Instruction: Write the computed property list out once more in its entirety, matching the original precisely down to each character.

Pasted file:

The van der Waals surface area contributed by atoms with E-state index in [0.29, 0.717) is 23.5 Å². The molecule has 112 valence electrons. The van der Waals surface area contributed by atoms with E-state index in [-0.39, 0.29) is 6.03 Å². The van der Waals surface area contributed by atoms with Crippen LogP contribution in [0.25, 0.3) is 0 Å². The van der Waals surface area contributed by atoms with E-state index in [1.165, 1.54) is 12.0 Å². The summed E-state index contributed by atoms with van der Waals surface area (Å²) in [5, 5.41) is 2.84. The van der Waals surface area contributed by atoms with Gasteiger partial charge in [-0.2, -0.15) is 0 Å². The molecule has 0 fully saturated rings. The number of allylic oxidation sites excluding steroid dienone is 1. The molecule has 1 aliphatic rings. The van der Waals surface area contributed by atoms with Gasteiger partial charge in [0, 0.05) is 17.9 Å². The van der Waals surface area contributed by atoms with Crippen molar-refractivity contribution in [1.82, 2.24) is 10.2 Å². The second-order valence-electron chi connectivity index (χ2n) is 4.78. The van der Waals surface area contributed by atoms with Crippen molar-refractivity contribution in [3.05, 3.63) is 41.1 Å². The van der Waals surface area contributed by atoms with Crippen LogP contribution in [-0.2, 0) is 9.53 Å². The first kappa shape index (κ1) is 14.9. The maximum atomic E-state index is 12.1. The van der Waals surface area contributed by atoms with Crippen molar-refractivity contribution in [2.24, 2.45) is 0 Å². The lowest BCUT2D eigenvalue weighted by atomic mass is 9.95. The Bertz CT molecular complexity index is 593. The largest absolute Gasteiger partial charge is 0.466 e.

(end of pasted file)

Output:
The van der Waals surface area contributed by atoms with E-state index in [0.29, 0.717) is 23.5 Å². The molecule has 112 valence electrons. The van der Waals surface area contributed by atoms with E-state index in [-0.39, 0.29) is 6.03 Å². The van der Waals surface area contributed by atoms with Crippen LogP contribution in [0.25, 0.3) is 0 Å². The van der Waals surface area contributed by atoms with E-state index in [1.165, 1.54) is 12.0 Å². The summed E-state index contributed by atoms with van der Waals surface area (Å²) in [5, 5.41) is 2.84. The van der Waals surface area contributed by atoms with Gasteiger partial charge in [-0.2, -0.15) is 0 Å². The molecule has 0 fully saturated rings. The number of allylic oxidation sites excluding steroid dienone is 1. The molecule has 1 aliphatic rings. The van der Waals surface area contributed by atoms with Gasteiger partial charge in [0, 0.05) is 17.9 Å². The van der Waals surface area contributed by atoms with Crippen molar-refractivity contribution in [1.82, 2.24) is 10.2 Å². The second-order valence-electron chi connectivity index (χ2n) is 4.78. The van der Waals surface area contributed by atoms with Crippen molar-refractivity contribution in [3.05, 3.63) is 41.1 Å². The van der Waals surface area contributed by atoms with Crippen LogP contribution in [-0.2, 0) is 9.53 Å². The first kappa shape index (κ1) is 14.9. The maximum atomic E-state index is 12.1. The van der Waals surface area contributed by atoms with Crippen molar-refractivity contribution in [2.24, 2.45) is 0 Å². The lowest BCUT2D eigenvalue weighted by atomic mass is 9.95. The Bertz CT molecular complexity index is 593. The largest absolute Gasteiger partial charge is 0.466 e.